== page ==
Mount Sinabung, a volcano in Sumatra in western Indonesia, is again spewing large clouds of gas into the air. Last week, authorities had placed the region on the highest level of alert, and are closely monitoring the volcano.

Hot ash from the volcano made its way down the slopes of the mountain and covered up to 1.5 miles, although no injuries were reported, the Associated Press (AP) reported. Indonesia’s government volcanologist Surono, who goes by only one name, urged the villagers to stay away from the main danger zone that extended up to 4 miles southeast from the crater. More than 2,700 people have been evacuated from nearby villages.

"The growing size of the lava dome is very unstable," Surono said, according to the AP, adding that boiling rocks mixed with gases may fall down from the mountain anytime. Over 50 separate eruptions were counted early Wednesday, but villages located outside the evacuated area were not in danger, the authorities said.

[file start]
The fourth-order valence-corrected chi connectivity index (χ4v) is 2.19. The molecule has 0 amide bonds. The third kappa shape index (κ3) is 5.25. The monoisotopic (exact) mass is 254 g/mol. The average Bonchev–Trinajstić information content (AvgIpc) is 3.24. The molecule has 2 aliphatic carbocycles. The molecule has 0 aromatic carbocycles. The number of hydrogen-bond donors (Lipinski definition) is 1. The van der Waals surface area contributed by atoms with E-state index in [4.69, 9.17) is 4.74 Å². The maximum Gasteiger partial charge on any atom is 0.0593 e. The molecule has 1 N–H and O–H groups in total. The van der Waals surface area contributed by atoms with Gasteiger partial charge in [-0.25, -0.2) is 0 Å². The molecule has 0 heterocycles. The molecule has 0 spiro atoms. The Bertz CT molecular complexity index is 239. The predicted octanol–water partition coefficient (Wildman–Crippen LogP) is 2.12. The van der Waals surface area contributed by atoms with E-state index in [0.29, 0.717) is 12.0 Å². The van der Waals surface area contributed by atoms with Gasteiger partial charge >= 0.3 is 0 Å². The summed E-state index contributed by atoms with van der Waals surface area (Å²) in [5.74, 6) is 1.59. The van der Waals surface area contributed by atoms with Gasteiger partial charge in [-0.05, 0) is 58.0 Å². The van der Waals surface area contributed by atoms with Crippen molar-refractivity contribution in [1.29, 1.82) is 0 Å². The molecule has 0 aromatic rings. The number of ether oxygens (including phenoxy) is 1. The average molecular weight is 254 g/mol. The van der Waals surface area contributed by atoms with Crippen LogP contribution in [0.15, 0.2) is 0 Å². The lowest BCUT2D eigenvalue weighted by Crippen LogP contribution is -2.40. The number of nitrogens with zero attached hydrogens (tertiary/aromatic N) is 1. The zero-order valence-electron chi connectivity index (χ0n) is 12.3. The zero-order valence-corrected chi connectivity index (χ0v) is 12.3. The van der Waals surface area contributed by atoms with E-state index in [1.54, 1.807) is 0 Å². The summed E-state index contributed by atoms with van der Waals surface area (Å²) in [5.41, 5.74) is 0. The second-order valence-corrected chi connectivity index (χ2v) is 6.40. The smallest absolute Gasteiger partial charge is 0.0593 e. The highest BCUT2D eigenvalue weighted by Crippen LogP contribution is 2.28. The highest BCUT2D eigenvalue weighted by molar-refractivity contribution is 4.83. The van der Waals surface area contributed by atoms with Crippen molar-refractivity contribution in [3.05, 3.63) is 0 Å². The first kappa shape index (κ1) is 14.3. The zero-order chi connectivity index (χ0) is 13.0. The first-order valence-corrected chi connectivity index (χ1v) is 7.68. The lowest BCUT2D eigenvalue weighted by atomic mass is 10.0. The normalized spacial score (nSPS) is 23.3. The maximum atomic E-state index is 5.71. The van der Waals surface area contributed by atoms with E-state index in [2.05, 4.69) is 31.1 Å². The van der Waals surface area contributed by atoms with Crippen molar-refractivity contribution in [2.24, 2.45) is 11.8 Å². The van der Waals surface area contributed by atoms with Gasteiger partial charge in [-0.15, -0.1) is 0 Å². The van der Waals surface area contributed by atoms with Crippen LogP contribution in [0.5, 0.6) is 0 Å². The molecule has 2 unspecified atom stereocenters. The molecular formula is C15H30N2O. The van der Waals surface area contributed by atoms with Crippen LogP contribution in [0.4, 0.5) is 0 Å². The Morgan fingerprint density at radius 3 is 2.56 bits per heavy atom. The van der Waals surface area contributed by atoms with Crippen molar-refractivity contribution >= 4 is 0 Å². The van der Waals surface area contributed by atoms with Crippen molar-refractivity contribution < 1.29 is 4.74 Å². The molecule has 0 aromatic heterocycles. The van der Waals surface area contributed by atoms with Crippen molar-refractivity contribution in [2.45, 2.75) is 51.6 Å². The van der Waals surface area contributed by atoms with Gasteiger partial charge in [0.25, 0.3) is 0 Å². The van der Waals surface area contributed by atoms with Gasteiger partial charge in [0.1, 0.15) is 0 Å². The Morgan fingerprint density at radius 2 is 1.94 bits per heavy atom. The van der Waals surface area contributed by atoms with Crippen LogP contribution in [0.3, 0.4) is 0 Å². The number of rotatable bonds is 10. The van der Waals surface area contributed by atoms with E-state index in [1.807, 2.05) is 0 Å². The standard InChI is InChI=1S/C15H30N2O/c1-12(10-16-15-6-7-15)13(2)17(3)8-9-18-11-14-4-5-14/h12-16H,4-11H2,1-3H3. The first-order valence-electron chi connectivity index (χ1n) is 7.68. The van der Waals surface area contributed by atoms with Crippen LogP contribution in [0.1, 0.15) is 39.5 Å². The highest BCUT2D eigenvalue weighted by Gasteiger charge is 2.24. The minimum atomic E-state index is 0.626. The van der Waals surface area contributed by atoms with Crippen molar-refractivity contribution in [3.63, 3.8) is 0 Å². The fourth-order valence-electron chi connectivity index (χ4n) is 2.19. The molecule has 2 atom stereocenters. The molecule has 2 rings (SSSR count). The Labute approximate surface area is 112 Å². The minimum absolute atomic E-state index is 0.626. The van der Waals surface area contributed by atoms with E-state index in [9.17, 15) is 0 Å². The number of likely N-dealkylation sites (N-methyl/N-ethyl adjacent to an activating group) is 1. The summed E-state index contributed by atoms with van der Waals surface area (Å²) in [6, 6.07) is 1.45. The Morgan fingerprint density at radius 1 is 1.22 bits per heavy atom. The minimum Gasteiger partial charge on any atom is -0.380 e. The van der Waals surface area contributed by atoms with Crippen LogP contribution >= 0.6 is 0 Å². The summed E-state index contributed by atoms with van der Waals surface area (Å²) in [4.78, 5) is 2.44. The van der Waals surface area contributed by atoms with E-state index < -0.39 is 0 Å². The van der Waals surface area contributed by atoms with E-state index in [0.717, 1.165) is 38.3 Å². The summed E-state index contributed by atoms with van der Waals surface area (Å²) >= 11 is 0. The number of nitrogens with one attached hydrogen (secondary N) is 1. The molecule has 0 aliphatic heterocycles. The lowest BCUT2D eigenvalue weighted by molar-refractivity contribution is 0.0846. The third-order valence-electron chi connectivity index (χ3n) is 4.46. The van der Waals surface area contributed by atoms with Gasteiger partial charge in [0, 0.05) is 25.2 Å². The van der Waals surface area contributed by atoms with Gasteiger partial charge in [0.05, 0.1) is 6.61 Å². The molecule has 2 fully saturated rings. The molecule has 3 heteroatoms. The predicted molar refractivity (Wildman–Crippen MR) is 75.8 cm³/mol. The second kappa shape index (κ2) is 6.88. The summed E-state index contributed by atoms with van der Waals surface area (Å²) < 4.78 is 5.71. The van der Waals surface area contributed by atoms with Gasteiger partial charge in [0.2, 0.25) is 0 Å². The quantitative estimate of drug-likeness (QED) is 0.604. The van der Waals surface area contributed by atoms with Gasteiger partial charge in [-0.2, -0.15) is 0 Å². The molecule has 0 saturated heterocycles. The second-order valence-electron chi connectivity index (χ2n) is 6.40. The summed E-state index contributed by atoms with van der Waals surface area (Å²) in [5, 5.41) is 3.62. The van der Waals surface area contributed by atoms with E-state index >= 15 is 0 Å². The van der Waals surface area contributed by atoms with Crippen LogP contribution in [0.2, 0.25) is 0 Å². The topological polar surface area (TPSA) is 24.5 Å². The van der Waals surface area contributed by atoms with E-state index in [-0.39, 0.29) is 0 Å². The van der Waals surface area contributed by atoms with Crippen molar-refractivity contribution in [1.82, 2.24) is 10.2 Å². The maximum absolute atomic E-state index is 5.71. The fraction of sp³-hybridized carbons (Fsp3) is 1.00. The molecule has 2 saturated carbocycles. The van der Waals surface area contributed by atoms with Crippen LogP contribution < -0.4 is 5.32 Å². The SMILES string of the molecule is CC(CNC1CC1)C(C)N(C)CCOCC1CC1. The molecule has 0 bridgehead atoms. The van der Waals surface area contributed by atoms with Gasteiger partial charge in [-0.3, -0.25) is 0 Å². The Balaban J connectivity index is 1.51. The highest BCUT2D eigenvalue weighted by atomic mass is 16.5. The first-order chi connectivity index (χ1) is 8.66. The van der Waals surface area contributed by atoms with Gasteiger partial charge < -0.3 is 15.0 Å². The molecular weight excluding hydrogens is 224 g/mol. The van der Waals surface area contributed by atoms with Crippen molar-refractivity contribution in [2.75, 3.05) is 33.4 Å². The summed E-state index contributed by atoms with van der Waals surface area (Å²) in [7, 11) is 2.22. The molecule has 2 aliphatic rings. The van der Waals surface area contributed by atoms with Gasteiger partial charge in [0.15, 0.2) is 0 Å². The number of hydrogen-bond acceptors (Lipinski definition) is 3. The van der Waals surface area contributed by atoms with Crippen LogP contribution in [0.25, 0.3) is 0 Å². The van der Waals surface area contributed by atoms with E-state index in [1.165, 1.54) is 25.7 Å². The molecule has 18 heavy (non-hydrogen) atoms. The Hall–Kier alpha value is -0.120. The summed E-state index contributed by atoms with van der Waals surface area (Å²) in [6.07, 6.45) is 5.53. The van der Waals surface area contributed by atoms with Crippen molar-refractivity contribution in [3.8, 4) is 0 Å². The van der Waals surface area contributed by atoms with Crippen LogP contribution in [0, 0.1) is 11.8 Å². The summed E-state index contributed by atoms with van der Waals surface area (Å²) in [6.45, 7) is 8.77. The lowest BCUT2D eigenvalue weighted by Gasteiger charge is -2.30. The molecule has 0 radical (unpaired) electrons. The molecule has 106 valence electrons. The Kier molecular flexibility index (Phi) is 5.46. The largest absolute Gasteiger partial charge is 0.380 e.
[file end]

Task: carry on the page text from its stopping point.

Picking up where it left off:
Mount Sinabung is a 2,460-meter tall volcano in the Karo district of North Sumatra and had also erupted in 2013, spewing a cloud of black ash and rocks nearly two miles into the sky. Authorities had then evacuated villages along the slopes of the mountain following the eruption, forcing at least 1,300 people to flee their homes.

The mountain, which is among about 130 active volcanoes in Indonesia, has been releasing smoke and ash more than 1,600 feet into the air since Monday, the AP reported. The mountain had been dormant for the past 400 years, but started erupting at irregular intervals since 2010. Last year, at least 17 people were killed after an eruption at the mountain.

The island nation is prone to volcanic activity and frequent earthquakes as it lies along the “Ring of Fire,” a nearly 25,000-mile horseshoe-shaped curve along the Pacific Ocean basin.